Friday, 21 October 2011

English is a foreign language

I started wondering the other day, how much do bloggers think about the places their readers are from and try to ensure that the language you use is understood around the world.

I'm not even talking about thinking about non native English speakers here. In my experience, people who I interact with who don't have English as their first language are usually very proficient and they put me to shame with my lack of skill. I did 3 years of French at school and dropped it as soon as possible. I am definitely in the lazy English camp where I coast by on the knowledge that lots of people around the world speak my language. And thank you to everyone of you for making my life easier.

No, I am mainly talking about how different words have different meanings in the various countries where English is spoken. How much do you try and account for this in your blog posts?

I know I am always aware of batting/wadding when I write as I know that a lot of quilt blogs readers are from the US but apart from that I think I stick to English English.

A pillow in what you put your head on in bed, it doesn't sit on a sofa, that is a cushion.

When I read anything that mentions fanny or fannypack on a US blog it make me snigger like a schoolgirl.

And if I read on a US blog about someone in vest and pants, I know you imagine someone looking like this...

but I see in my head...


I enjoy the differences though, do you?

7 comments:

Lynz said...

I snigger at the fanny thing, too! And WHERE did you get that photo of the 70's Y's?!?!?!? Heh heh. I try and filter out all the Scots slang when I type but I'm seeing it sneak in more and more lately. Never mind words like "fortnight" which I thought were universal!

quiltfool said...

Happens to me, too. It helps to read blogs from all over the world. Sometimes I'll stick in someone else's term, just to see if my US friends will get it. And, from reading blogs, I've gotten loose about the word "the"...I went to (the) hospital. So much nicer to leave that extra syllable out. Love the undies pic. Other than color and print, not much has changed, eh? Lane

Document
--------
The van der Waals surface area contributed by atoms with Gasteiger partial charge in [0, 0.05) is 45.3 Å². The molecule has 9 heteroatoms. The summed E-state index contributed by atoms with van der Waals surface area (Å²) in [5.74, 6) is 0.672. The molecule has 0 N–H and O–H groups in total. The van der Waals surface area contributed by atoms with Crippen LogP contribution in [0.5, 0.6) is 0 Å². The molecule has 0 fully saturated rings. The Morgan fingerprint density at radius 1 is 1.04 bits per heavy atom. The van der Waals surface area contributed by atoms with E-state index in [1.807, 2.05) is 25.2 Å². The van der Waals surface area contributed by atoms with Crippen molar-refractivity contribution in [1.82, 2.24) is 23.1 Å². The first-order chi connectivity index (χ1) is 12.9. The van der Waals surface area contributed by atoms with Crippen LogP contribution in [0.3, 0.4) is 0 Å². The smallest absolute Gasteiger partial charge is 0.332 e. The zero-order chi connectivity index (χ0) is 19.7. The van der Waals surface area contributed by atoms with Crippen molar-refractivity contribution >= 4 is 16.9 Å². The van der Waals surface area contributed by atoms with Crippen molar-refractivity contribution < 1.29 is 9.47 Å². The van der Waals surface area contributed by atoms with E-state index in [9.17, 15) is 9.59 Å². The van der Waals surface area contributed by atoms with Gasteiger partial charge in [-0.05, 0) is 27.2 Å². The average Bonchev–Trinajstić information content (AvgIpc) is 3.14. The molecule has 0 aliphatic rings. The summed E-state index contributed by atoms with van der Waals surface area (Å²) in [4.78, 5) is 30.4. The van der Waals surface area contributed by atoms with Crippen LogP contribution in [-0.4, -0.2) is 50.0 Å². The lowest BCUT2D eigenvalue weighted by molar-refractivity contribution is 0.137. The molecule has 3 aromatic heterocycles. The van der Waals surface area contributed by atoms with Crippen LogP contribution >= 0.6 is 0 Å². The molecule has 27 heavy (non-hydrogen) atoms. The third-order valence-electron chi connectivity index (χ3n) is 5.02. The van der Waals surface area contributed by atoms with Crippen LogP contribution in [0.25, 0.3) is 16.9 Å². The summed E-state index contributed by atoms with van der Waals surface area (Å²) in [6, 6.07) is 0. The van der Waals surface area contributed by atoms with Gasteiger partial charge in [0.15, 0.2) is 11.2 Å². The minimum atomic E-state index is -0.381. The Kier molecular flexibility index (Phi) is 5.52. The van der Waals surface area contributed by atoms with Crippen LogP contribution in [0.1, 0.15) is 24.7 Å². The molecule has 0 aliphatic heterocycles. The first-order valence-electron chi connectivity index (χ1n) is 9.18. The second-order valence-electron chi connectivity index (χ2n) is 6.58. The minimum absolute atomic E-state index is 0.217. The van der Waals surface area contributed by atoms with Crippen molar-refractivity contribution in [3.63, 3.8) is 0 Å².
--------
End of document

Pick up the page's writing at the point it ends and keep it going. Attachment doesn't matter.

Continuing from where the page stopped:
Helsie said...

Yes I'm with you about the fanny thing. Can be very funny. Here the underwear is called a singlet and tough men who work as labourers once wore navy blues ones to work in( Chesty Bonds !).
I'm careful to explain lollies ( sweets or candy but not frozen things on sticks)and thongs ( shoes NOT scanty underwear)which may be Aussie terms that others don't know. I think it is really interesting to learn these things and to be aware that not everyone understands what you mean even if you are speaking "English".
Cheers

Leanne said...

I love the challenge of figuring out the different terms. My kids had Australian and British children's books, and there there are the differences between Canada and the US, and sometimes we Canadians are more British than we remember. I say use the language you know and we will figure it out or giggle a bit.

Shocking Hocking said...

that picture of the guys in their jocks is hysterical - the guy on the left looks like Freddie Mercury......and just continuing on from Helsie - the blue singlets (Chesty Bonds) are also called 'beaters' - would you beleive it's short for 'wife beaters'???

English is a fantastic language - so versatile!

Michelle said...

I so enjoy the differences between the English, Australians, the New Zealanders, and Americans in the use of he English language. The differences both fascinate and tickle me.

thea said...

I love the differences too. so what's the thing about "fanny"?